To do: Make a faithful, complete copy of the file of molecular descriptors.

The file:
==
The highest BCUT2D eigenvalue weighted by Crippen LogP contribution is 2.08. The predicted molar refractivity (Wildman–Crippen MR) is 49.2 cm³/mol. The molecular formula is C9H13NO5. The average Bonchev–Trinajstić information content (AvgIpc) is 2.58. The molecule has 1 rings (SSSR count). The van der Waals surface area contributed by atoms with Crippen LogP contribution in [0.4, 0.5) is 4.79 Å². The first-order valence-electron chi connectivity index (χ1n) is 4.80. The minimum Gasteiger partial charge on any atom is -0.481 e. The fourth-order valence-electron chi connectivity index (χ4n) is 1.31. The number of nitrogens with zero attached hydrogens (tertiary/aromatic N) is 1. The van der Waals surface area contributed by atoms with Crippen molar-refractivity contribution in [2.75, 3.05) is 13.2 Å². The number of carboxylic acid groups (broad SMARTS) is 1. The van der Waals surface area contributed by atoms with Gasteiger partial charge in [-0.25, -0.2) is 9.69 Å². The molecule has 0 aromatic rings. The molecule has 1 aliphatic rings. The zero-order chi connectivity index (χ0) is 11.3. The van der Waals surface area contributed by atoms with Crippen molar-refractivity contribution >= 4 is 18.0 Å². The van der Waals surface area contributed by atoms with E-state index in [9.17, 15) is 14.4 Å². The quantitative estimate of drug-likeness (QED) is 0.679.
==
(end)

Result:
The highest BCUT2D eigenvalue weighted by Crippen LogP contribution is 2.08. The predicted molar refractivity (Wildman–Crippen MR) is 49.2 cm³/mol. The molecular formula is C9H13NO5. The average Bonchev–Trinajstić information content (AvgIpc) is 2.58. The molecule has 1 rings (SSSR count). The van der Waals surface area contributed by atoms with Crippen LogP contribution in [0.4, 0.5) is 4.79 Å². The first-order valence-electron chi connectivity index (χ1n) is 4.80. The minimum Gasteiger partial charge on any atom is -0.481 e. The fourth-order valence-electron chi connectivity index (χ4n) is 1.31. The number of nitrogens with zero attached hydrogens (tertiary/aromatic N) is 1. The van der Waals surface area contributed by atoms with Crippen molar-refractivity contribution in [2.75, 3.05) is 13.2 Å². The number of carboxylic acid groups (broad SMARTS) is 1. The van der Waals surface area contributed by atoms with Gasteiger partial charge in [-0.25, -0.2) is 9.69 Å². The molecule has 0 aromatic rings. The molecule has 1 aliphatic rings. The zero-order chi connectivity index (χ0) is 11.3. The van der Waals surface area contributed by atoms with Crippen molar-refractivity contribution >= 4 is 18.0 Å². The van der Waals surface area contributed by atoms with E-state index in [9.17, 15) is 14.4 Å². The quantitative estimate of drug-likeness (QED) is 0.679.